Hippokratia 2010; 14(1): 28-32

E. Vagdatli, E. Gounari, E. Lazaridou, E. Katsibourlia, F. Tsikopoulou, I. Labrianou

Abstract

Background: Platelet indices are potentially useful markers for the early diagnosis of thromboembolic diseases. An increase in both mean platelet volume (MPV) and platelet distribution width (PDW) due to platelet activation, resulting from platelet swelling and pseudopodia formation was hypothesized.
Methods: Platelet indices (MPV and PDW) in three groups of persons, using impedance and optical technology were measured. The first group consisted of patients with established platelet activation and healthy control subjects. The second study group included pregnant women in different trimesters of pregnancy. The effect of storage time on MPV and PDW in blood samples of a third group of randomly chosen patients was also assessed.
Results: There was a significant increase in MPV (P<0.001) and PDW (P<0.001) in patients with confirmed platelet activation compared to healthy control subjects. Only PDW showed a significant increase from the first to the third trimester of pregnancy (P=0.009). Temporal changes of MPV and PDW over storage time revealed a significant increase in MPV(P<0.001), in contrast to a significant decrease in PDW (P<0.05).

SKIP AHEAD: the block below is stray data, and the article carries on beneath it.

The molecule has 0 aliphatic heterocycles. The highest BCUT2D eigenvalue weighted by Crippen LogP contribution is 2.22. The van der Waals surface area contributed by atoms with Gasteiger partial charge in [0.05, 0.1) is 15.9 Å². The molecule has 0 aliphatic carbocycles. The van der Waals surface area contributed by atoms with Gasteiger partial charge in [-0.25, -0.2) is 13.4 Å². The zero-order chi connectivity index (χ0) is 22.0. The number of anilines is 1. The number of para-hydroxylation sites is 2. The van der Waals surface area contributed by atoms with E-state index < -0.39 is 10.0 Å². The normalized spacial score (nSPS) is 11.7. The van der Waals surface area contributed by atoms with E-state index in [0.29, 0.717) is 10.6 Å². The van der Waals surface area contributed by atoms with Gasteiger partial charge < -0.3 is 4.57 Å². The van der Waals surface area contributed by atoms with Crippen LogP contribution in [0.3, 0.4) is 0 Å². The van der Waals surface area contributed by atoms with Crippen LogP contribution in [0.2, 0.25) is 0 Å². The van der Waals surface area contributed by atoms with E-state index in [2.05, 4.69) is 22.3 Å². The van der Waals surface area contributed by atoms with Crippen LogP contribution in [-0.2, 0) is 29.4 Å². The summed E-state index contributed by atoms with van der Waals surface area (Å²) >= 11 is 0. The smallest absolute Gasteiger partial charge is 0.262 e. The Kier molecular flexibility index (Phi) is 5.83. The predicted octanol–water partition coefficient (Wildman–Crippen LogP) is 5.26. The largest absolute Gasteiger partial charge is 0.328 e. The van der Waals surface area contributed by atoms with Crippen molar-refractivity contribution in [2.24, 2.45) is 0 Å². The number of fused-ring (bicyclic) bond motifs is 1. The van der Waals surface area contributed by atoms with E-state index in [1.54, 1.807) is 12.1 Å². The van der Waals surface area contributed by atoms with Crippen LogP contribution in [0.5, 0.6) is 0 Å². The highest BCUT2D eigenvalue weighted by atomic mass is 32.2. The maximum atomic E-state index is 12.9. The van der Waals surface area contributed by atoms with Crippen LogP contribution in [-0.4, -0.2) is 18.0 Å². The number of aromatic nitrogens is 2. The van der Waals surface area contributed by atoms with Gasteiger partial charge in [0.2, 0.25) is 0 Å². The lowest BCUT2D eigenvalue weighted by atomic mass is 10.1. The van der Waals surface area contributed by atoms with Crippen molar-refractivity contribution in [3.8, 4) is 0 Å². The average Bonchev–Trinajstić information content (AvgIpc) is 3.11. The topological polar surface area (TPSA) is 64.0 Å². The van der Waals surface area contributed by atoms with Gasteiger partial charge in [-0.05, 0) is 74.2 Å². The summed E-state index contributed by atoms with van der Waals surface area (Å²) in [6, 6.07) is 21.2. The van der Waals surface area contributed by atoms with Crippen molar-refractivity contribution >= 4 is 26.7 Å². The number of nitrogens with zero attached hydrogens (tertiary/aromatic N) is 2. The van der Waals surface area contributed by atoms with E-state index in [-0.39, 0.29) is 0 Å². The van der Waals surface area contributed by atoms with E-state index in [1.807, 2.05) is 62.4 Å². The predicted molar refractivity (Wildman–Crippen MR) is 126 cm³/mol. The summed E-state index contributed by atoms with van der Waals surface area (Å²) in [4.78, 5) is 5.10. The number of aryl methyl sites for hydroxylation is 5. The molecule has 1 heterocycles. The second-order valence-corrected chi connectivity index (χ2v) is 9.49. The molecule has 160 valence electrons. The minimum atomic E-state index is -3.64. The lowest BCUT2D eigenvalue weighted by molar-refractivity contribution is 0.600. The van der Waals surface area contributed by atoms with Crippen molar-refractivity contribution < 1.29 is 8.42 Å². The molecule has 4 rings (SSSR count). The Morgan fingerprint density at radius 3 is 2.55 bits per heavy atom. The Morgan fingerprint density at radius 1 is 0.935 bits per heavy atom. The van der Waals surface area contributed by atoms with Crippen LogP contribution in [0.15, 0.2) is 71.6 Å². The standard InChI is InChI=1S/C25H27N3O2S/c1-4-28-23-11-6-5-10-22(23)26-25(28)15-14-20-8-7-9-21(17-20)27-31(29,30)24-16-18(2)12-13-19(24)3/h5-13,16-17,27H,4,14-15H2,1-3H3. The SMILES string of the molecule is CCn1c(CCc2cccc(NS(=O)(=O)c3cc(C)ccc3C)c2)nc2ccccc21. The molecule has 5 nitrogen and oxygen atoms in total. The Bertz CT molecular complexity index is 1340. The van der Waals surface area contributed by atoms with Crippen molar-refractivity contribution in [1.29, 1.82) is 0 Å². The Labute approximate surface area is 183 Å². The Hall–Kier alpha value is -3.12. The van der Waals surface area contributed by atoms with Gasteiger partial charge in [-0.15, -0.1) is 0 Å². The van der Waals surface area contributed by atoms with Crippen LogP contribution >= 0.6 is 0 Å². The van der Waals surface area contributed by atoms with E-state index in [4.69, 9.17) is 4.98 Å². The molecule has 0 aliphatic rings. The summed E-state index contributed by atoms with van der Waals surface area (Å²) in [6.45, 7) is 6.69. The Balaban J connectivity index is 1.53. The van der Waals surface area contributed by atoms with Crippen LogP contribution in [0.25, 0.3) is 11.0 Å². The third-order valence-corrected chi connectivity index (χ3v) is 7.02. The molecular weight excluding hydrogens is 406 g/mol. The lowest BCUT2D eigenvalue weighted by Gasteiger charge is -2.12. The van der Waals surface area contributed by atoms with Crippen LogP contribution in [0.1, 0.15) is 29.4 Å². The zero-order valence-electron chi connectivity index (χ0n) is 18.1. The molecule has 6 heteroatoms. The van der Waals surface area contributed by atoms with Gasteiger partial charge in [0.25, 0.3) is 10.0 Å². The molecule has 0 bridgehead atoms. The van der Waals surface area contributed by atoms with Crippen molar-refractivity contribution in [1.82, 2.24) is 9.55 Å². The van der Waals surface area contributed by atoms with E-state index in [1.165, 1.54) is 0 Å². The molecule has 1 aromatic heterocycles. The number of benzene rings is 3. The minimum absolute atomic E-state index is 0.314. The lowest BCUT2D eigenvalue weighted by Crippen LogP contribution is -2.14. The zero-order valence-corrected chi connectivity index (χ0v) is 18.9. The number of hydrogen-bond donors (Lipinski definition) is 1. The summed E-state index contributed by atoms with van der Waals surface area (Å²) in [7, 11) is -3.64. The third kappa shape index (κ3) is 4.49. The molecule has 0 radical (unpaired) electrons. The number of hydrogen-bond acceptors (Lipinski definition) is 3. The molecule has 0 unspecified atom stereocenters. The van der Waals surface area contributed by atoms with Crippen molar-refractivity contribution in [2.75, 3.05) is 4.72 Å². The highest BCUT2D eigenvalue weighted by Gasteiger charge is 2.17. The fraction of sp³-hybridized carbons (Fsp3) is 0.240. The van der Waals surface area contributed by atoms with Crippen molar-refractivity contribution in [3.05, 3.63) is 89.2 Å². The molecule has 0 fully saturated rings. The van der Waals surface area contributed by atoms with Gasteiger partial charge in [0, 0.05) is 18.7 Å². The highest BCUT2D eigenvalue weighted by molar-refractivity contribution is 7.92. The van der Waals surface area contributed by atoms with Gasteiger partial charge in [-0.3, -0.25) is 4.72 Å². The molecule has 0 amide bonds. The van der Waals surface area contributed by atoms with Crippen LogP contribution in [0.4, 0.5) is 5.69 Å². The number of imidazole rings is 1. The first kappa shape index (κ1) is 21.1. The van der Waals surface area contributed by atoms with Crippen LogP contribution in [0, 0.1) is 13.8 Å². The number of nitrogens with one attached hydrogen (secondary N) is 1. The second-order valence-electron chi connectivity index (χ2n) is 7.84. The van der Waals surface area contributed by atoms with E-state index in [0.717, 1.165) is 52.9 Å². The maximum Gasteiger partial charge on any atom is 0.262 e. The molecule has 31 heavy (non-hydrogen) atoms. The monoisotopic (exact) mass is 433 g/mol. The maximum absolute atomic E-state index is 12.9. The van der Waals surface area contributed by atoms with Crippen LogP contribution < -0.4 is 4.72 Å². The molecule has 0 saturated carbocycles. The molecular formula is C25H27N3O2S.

Conclusion: MPV and PDW are simple platelet indices, which increase during platelet activation. PDW is a more specific marker of platelet activation, since it does not increase during simple platelet swelling.

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Respiratory function in amyotrophic lateral sclerosis patients. The role of sleep studies

Hippokratia 2010; 14 (1):33-36

V. Tsara, E. Serasli, S. Steiropoulos, A. Tsorova, M. Antoniadou, P. Zisi

Abstract